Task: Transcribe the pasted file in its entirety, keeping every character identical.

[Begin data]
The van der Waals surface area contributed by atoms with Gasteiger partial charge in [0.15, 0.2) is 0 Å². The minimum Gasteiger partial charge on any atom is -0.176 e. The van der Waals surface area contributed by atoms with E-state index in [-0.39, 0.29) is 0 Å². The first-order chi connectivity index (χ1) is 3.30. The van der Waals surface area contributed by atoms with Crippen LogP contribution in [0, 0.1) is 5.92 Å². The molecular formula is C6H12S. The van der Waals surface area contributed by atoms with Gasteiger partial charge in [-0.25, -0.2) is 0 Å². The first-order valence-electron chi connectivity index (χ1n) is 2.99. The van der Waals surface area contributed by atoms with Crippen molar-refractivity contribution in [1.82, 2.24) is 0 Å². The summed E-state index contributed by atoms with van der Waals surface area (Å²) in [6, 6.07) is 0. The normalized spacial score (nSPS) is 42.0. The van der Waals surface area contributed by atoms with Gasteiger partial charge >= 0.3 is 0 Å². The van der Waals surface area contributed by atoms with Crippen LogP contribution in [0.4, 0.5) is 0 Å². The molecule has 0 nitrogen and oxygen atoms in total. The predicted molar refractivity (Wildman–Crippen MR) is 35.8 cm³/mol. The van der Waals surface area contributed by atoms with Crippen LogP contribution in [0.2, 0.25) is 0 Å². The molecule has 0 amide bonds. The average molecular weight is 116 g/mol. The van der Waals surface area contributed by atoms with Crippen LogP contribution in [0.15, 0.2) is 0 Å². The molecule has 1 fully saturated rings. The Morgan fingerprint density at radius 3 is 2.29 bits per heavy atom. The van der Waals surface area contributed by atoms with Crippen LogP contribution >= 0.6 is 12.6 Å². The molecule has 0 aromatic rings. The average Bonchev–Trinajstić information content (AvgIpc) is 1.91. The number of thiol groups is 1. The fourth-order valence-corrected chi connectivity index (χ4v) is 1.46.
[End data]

The van der Waals surface area contributed by atoms with Gasteiger partial charge in [0.15, 0.2) is 0 Å². The minimum Gasteiger partial charge on any atom is -0.176 e. The van der Waals surface area contributed by atoms with E-state index in [-0.39, 0.29) is 0 Å². The first-order chi connectivity index (χ1) is 3.30. The van der Waals surface area contributed by atoms with Crippen LogP contribution in [0, 0.1) is 5.92 Å². The molecular formula is C6H12S. The van der Waals surface area contributed by atoms with Gasteiger partial charge in [-0.25, -0.2) is 0 Å². The first-order valence-electron chi connectivity index (χ1n) is 2.99. The van der Waals surface area contributed by atoms with Crippen molar-refractivity contribution in [1.82, 2.24) is 0 Å². The summed E-state index contributed by atoms with van der Waals surface area (Å²) in [6, 6.07) is 0. The normalized spacial score (nSPS) is 42.0. The van der Waals surface area contributed by atoms with Gasteiger partial charge >= 0.3 is 0 Å². The van der Waals surface area contributed by atoms with Crippen LogP contribution in [0.4, 0.5) is 0 Å². The molecule has 0 nitrogen and oxygen atoms in total. The predicted molar refractivity (Wildman–Crippen MR) is 35.8 cm³/mol. The van der Waals surface area contributed by atoms with Crippen LogP contribution in [0.2, 0.25) is 0 Å². The molecule has 0 amide bonds. The average molecular weight is 116 g/mol. The van der Waals surface area contributed by atoms with Crippen LogP contribution in [0.15, 0.2) is 0 Å². The molecule has 1 fully saturated rings. The Morgan fingerprint density at radius 3 is 2.29 bits per heavy atom. The van der Waals surface area contributed by atoms with Crippen LogP contribution >= 0.6 is 12.6 Å². The molecule has 0 aromatic rings. The average Bonchev–Trinajstić information content (AvgIpc) is 1.91. The number of thiol groups is 1. The fourth-order valence-corrected chi connectivity index (χ4v) is 1.46.